Can Earlier Use of Palliative Care Improve End-of-Life Outcomes in AML?

Setting up a palliative care consultation program for patients with acute myeloid leukemia (AML) improved some aspects of care.

While earlier palliative care (PC) is associated with an improvement in hospice use and intensive care unit (ICU) utilization, it was not significantly associated with an improvement in end-of-life (EOL) outcomes for patients with acute myeloid leukemia (AML), according to a study published in Journal of Palliative Medicine.

While PC is an “integral component” of quality cancer care, more research is needed to understand the relationship between early PC and EOL outcomes, the authors wrote.

“Data regarding PC for patients with hematologic malignancies (HMs) generally, as well as earlier PC integration into routine care of these patients, are less mature,” they explained. “The role of early PC in HMs has only recently been studied in the clinical setting.”

The study included retrospective data from the Rhode Island Hospital, which embedded a PC service into inpatient malignant hematology service January 2017. Data was obtained from chart reviews and electronic health records between 2015 and 2019 on patients diagnosed with AML.

A total of 139 patients were included in the final analysis. Cohort A included 46 patients prior to the initiation of the embedded PC service and Cohort B included 93 patients after the service was embedded. In Cohort A, 34 patients died compared with 47 in Cohort B.

In general, PC consultation was associated with a significant increase in hospice use and fewer ICU admissions, as well as a trend toward fewer inpatient deaths. Cohort B had significantly higher use of PC consultation (75%) compared with Cohort A (43%; P = .0006). Only 11% of patients in Cohort A had early PC consultation, which increased significantly to 52% in Cohort B.

However, there was no significant improvement EOL quality outcomes between the cohorts or even among patients who received early PC consultation.

“While there was a slight numerical increase in Cohort B in hospice use, a decrease in ICU admission in the last 30 days of life, and a decrease in chemotherapy use in the last 14 days of life, these did not reach statistical significance,” the authors wrote.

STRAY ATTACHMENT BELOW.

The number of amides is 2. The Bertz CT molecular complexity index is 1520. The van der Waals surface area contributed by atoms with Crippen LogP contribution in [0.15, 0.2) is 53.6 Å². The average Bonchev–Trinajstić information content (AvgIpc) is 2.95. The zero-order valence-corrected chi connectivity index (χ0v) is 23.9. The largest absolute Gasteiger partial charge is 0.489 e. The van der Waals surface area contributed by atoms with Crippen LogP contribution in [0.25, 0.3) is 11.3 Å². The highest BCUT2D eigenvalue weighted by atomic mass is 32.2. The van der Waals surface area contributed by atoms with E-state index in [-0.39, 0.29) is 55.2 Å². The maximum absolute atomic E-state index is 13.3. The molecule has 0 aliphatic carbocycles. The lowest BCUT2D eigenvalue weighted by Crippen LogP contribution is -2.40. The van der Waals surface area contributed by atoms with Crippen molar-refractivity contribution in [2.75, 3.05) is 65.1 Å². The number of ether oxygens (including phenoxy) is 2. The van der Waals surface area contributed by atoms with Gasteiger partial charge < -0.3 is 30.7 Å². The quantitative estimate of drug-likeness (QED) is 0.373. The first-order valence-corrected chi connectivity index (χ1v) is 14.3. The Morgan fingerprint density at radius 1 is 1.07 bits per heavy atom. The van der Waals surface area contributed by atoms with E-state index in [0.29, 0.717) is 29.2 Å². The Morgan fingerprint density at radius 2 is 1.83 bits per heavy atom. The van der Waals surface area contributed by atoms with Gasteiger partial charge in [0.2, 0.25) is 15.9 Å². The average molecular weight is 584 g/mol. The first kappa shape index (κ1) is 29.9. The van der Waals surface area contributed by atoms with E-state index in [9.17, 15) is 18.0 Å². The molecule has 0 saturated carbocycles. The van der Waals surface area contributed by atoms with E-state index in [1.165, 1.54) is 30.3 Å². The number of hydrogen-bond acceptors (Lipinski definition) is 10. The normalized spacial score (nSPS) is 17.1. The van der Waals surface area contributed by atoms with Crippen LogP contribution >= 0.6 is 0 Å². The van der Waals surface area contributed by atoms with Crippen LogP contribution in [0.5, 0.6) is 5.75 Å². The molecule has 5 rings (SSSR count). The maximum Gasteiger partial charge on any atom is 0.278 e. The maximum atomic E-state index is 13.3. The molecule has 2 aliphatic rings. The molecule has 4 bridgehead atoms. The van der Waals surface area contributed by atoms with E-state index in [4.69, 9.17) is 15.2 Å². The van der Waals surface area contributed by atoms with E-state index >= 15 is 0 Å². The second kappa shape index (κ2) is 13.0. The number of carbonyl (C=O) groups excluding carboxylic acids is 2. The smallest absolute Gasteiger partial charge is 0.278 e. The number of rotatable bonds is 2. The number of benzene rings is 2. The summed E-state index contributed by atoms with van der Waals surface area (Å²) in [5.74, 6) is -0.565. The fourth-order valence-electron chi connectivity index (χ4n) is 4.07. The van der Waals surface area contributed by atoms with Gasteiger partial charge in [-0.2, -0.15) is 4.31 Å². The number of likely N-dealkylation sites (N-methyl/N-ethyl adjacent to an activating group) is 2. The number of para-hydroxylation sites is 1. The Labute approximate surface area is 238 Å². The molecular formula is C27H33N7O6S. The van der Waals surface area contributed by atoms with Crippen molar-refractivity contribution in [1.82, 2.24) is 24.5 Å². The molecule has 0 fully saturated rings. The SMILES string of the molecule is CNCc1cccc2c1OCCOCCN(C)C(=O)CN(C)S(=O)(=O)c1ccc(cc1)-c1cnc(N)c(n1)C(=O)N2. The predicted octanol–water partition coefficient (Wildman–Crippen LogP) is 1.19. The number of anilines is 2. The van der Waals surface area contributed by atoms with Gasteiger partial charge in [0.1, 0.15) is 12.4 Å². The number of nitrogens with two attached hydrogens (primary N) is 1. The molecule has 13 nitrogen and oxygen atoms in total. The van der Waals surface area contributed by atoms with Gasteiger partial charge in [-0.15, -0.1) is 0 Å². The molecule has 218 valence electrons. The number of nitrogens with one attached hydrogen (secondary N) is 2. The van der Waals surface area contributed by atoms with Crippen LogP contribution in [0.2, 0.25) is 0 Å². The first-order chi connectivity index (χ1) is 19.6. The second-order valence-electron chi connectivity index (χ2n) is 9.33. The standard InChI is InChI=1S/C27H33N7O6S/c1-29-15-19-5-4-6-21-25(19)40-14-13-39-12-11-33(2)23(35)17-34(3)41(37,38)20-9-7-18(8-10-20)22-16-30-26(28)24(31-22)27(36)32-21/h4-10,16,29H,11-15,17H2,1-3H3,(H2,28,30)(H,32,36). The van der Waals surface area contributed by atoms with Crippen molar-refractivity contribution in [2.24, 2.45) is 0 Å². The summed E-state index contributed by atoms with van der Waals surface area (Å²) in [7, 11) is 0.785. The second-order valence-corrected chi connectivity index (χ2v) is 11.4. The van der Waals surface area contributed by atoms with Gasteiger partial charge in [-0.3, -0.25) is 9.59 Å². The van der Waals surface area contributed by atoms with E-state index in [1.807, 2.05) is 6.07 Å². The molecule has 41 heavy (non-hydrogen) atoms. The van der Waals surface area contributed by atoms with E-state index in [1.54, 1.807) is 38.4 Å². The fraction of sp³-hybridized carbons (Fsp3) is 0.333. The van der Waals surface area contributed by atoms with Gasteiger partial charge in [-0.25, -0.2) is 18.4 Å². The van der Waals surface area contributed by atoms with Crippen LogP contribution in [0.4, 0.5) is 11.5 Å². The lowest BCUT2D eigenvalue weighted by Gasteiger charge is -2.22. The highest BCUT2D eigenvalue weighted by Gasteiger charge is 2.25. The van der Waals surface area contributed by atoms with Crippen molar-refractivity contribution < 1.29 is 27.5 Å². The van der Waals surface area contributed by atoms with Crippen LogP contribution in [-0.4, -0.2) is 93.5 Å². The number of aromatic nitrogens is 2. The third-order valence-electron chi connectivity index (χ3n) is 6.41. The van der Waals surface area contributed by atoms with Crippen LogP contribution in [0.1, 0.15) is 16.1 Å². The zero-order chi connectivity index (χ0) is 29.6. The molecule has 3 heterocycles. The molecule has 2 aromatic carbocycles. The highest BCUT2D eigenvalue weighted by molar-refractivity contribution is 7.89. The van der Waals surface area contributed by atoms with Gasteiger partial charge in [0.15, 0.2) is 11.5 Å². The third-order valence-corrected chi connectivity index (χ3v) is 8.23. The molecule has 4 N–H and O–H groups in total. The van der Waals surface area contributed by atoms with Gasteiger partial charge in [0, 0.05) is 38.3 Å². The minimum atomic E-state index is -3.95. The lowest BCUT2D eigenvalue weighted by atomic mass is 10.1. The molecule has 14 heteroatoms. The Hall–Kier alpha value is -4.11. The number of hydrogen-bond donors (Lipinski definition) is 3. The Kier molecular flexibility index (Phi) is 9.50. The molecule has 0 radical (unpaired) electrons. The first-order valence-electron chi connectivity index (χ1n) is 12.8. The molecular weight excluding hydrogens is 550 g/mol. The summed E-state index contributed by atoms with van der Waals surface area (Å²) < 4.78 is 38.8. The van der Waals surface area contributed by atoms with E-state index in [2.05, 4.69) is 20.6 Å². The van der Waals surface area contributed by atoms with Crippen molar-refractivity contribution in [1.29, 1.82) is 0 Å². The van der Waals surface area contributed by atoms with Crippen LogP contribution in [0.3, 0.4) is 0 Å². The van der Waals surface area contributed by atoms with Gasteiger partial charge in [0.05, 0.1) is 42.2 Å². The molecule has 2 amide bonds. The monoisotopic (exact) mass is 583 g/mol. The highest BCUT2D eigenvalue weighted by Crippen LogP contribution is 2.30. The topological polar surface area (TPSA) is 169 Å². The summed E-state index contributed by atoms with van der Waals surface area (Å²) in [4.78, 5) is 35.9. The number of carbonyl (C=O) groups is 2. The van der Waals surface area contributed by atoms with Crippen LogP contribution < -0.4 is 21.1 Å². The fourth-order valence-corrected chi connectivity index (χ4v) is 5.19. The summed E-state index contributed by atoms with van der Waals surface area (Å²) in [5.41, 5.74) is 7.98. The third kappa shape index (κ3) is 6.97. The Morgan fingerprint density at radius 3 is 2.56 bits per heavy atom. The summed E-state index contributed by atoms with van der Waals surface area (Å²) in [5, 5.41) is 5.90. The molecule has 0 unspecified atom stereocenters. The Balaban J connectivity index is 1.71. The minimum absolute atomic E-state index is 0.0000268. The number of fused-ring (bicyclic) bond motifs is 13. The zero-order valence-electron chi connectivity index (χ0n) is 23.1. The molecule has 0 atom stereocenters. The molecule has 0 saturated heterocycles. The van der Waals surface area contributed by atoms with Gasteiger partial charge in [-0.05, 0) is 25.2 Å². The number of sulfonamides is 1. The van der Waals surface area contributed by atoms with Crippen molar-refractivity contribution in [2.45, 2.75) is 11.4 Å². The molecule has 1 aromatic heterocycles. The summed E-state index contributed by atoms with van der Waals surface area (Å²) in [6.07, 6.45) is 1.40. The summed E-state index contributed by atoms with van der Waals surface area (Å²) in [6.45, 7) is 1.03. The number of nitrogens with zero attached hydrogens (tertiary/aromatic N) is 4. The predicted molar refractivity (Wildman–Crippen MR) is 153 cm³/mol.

They noted that the study might not have identified a benefit for patients receiving early PC consultation because of the limited number of patients who received it and died by the time of the analysis. In addition, they noted that it took time for the cultural shift to occur once the PC service was embedded. During the time of the analysis, not all patients with a new AML diagnosis received a PC consultation.

“With time, this has changed, and it is possible that this analysis would have different results if completed at a later date, with a larger cohort of patients, and a statistical significance between these two groups could be detected,” they wrote.

The single site nature of the analysis was one limitation, as was the lack of standardization of the PC consultation. Some patients in the postanalysis group did not receive the intervention at all.

“The value of early PC in HMs may be better measured using patient-reported outcomes and QOL [quality-of-life] measures rather than established EOL care quality outcomes,” the authors concluded.” Future research is needed to more definitively examine the association between early PC and EOL outcomes in patients with HMs, as well as to directly analyze benefits in patient reported symptoms and QOL metrics.”

Reference

Pelcovits A, Olszewski AJ, Decker D, Guyer D, Leblanc TW, Egan P. Impact of early palliative care on end-of-life outcomes in hematologic malignancies. J Palliat Med. Published online November 25, 2021. doi:10.1089/jpm.2021.0193